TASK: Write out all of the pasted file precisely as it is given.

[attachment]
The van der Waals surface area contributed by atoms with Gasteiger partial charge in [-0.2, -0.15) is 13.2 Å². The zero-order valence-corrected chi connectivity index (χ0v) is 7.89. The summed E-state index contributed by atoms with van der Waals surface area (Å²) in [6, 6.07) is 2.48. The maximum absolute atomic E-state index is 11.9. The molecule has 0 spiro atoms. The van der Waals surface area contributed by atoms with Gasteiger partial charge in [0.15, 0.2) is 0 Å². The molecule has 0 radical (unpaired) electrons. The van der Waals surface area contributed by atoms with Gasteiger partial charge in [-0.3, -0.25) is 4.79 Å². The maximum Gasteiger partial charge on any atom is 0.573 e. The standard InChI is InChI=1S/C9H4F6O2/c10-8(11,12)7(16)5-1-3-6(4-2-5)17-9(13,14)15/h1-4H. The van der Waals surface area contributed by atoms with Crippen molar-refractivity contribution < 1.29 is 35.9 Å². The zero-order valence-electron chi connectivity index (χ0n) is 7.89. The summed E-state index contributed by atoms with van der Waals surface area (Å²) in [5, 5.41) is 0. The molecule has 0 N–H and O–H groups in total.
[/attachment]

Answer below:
The van der Waals surface area contributed by atoms with Gasteiger partial charge in [-0.2, -0.15) is 13.2 Å². The zero-order valence-corrected chi connectivity index (χ0v) is 7.89. The summed E-state index contributed by atoms with van der Waals surface area (Å²) in [6, 6.07) is 2.48. The maximum absolute atomic E-state index is 11.9. The molecule has 0 spiro atoms. The van der Waals surface area contributed by atoms with Gasteiger partial charge in [0.15, 0.2) is 0 Å². The molecule has 0 radical (unpaired) electrons. The van der Waals surface area contributed by atoms with Gasteiger partial charge in [-0.3, -0.25) is 4.79 Å². The maximum Gasteiger partial charge on any atom is 0.573 e. The standard InChI is InChI=1S/C9H4F6O2/c10-8(11,12)7(16)5-1-3-6(4-2-5)17-9(13,14)15/h1-4H. The van der Waals surface area contributed by atoms with Crippen molar-refractivity contribution < 1.29 is 35.9 Å². The zero-order valence-electron chi connectivity index (χ0n) is 7.89. The summed E-state index contributed by atoms with van der Waals surface area (Å²) in [5, 5.41) is 0. The molecule has 0 N–H and O–H groups in total.